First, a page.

Enough power ?

I am looking to replace AAA batteries with this AGM battery.

4.5 AH- 6 VOLT

It would power 3 flashlights that have 9 LEDS each that each use 3 AAA batteries.

I would also get a NOCO Genius 6v 12v 750 mA Wicked Smart Battery Charger G-750 for the battery.

I also know that I will have to reduce the voltage.

What do you think ?


Reply to
Andy K
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Excellent decision to replace AAA batteries with AGM batteries. A 4.5AH 6V battery will supply 4.5 A for 1 hour, or 2.25 A for 2 hours, etc., before recharge. One could build a simple charger, using the fact that for this case, the maximum charging current would be 0.45 A, or 450 mA. Note that VRLA/ sealed lead acid batteries are VERY rugged.

Reply to

not quite. the 4.5ah rating is at the 20hr discharge rate. the ah rating will be lower at faster discharge rates. also hr needs a float charger that will provide a maximum of 450ma *and* limit the output voltage. it's not hard with an lm317, but for longest life and best performance (especially if you are likely to forget to remove the charger when finished) you should get a small 3 stage charger that is sized for this battery.

Reply to
David Eather

I did a test which validated a comment I saw that "LEDS will use all the current they can."

A nine LED light used .125 amps when powered by 3 AA batteries.

That same light pegged out the .25 amp scale when powered from a 1.5 amp 5.0 volt source.

Thus I have to limit the current to keep them from burning out. :-)


Reply to
Andy K

It is really best to current limit supplies to diodes. There are COTS chips for this. If you don't mind low efficiency, I think there is some hack of a shunt regulator to make it into a current limiting device.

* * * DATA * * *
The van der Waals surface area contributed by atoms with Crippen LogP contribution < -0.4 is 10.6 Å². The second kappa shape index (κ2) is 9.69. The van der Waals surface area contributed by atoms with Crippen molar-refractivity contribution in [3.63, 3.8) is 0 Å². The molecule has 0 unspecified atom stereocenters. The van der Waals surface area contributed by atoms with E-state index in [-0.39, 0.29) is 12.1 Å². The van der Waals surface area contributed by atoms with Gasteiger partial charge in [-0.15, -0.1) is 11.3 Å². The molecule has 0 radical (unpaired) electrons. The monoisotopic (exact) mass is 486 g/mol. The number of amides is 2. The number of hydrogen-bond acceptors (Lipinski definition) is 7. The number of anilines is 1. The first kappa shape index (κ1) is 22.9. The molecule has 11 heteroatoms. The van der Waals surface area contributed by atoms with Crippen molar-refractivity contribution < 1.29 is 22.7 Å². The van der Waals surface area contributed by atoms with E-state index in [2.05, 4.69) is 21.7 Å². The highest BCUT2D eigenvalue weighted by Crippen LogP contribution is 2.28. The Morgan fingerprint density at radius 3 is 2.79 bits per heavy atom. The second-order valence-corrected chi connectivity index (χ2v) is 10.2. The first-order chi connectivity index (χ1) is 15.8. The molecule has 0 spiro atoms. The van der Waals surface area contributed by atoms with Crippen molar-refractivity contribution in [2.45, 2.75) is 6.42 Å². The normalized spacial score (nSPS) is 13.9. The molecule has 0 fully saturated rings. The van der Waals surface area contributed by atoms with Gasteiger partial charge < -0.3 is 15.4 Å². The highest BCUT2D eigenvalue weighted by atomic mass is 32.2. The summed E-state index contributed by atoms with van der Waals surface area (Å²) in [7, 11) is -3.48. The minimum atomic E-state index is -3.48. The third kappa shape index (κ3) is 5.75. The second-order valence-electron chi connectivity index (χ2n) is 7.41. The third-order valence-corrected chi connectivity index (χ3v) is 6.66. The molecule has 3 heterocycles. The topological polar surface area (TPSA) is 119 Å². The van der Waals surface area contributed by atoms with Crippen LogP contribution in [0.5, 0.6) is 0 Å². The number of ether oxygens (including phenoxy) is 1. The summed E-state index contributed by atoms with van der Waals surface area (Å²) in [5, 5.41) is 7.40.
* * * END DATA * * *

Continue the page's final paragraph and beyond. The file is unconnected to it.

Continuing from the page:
Reply to




I am looking for something that will not allow the LEDS to draw more than 5

00 mA.

Would this work ?

1 Piece - This DC to DC Step-Down Adjustable Power Supply Module is based on the LM2596 switching regulator.

Input voltage: 4-40V

Output Voltage: 1.5-35V (adjustable)

Output current: rated current 2A, maximum 3A (heat sink required)

Conversion efficiency: Up to 92% (the higher the voltage, the higher the ef ficiency)

Switching Frequency: 150KHz

Rectifier: Non-Synchronous Rectification

Module Properties: Non-isolated step-down module (buck)

Short circuit protection: current limiting

Operating temperature: Industrial grade (-40 ? to +85 ?) (o utput power 10W or less)

Full load temperature rise: 40 ?

Dynamic response speed: 5% 200uS

Reply to
Andy K

use a LM317 in current limiting mode.


Reply to
Maynard A. Philbrook Jr.

Or a transistor. LED goes from e to 0v, base has resistors from + and 0v rails


Reply to

If the flashlights all work OK as is, I think that - instead of 
connecting three of them in parallel and driving them with a current 
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Reply to
John Fields

The AAA batteries have enough internal resistance to drive (some) LEDs in parallel with the 'right' current. It's wasteful, though, because battery capacity must be derated for the high drain condition.

With 4.5V to play with, you could use a voltage reference, amplifier, and pass transistor to regulate the current. Or, you could use a series resistor (different resistor for each of the LED arrays, they match because they're thermally close). Or, you could use a two-transistor, three resistor current mirror (different mirror for each of the LED arrays). Or, you could go with a full switchmode regulated LED drive (overkill, IMHO).

If you want long battery life in emergency, consider a bright/dim switch, too.

Reply to

What about two diodes in series with the supply line to the LED's, silicone diodes have 0.7volt voltage drop so if you have two on a 6volt battery that will give 4.6volts output,

voltage drop of 0.7 volts per diode

|\ | |\ | 6v in | \ | + | \ | + 4.6v out

+------------------| >|------| >|------------------> | / | | / | |/ | |/ |

I can not find any .7 volt zener diodes.

What about going to a 12.6 volt battery ?

There should be some solution to this. :-)


Reply to
Andy K

Current source. A buck would save a lot of energy.

Reply to

You can buy simple switching power supply modules for LEDs that are 80% to 90% efficient. That'a bit better than throwing out the extra voltage (75%).

AGM? Ugh. They're heavy, fragile, and their efficiency is awful except at ultra low discharge rates. Given a choice between AGM and Alkaline for portable, I'd go with alkaline batteries. "D" cells are 10 AH for heavy loads and over 16 AH at lighter loads.

Lithium iron phosphate is usually used to directly replace AGM. NiMH is OK if you can charge indoors with no load.

Reply to
Kevin McMurtrie

What do you think of this in terms of efficiency ?

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_________________ Andy

Reply to
Andy K

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